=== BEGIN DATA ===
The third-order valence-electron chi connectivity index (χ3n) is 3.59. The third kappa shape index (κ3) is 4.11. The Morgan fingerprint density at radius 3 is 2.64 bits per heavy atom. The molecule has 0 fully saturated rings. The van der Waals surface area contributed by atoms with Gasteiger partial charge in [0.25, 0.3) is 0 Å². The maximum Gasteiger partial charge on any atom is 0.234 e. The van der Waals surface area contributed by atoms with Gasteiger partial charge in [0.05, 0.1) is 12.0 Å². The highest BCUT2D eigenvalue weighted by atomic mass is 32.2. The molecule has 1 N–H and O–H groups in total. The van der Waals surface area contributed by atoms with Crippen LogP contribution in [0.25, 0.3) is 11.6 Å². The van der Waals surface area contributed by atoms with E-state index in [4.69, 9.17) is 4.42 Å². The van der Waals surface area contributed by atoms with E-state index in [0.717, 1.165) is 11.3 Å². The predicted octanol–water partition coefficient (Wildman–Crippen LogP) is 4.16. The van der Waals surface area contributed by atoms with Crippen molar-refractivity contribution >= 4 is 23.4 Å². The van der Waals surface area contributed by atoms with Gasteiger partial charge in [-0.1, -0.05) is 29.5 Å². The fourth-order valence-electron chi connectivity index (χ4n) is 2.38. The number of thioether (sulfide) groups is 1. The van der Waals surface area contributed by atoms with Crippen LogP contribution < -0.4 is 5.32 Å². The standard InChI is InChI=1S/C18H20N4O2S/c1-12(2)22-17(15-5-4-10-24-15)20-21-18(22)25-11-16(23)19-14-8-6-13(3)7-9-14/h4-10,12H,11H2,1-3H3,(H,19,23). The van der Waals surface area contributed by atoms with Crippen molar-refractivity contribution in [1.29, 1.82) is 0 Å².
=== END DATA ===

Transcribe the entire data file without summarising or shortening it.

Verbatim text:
The third-order valence-electron chi connectivity index (χ3n) is 3.59. The third kappa shape index (κ3) is 4.11. The Morgan fingerprint density at radius 3 is 2.64 bits per heavy atom. The molecule has 0 fully saturated rings. The van der Waals surface area contributed by atoms with Gasteiger partial charge in [0.25, 0.3) is 0 Å². The maximum Gasteiger partial charge on any atom is 0.234 e. The van der Waals surface area contributed by atoms with Gasteiger partial charge in [0.05, 0.1) is 12.0 Å². The highest BCUT2D eigenvalue weighted by atomic mass is 32.2. The molecule has 1 N–H and O–H groups in total. The van der Waals surface area contributed by atoms with Crippen LogP contribution in [0.25, 0.3) is 11.6 Å². The van der Waals surface area contributed by atoms with E-state index in [4.69, 9.17) is 4.42 Å². The van der Waals surface area contributed by atoms with E-state index in [0.717, 1.165) is 11.3 Å². The predicted octanol–water partition coefficient (Wildman–Crippen LogP) is 4.16. The van der Waals surface area contributed by atoms with Crippen molar-refractivity contribution >= 4 is 23.4 Å². The van der Waals surface area contributed by atoms with Gasteiger partial charge in [-0.1, -0.05) is 29.5 Å². The fourth-order valence-electron chi connectivity index (χ4n) is 2.38. The number of thioether (sulfide) groups is 1. The van der Waals surface area contributed by atoms with Crippen LogP contribution < -0.4 is 5.32 Å². The standard InChI is InChI=1S/C18H20N4O2S/c1-12(2)22-17(15-5-4-10-24-15)20-21-18(22)25-11-16(23)19-14-8-6-13(3)7-9-14/h4-10,12H,11H2,1-3H3,(H,19,23). The van der Waals surface area contributed by atoms with Crippen molar-refractivity contribution in [1.29, 1.82) is 0 Å².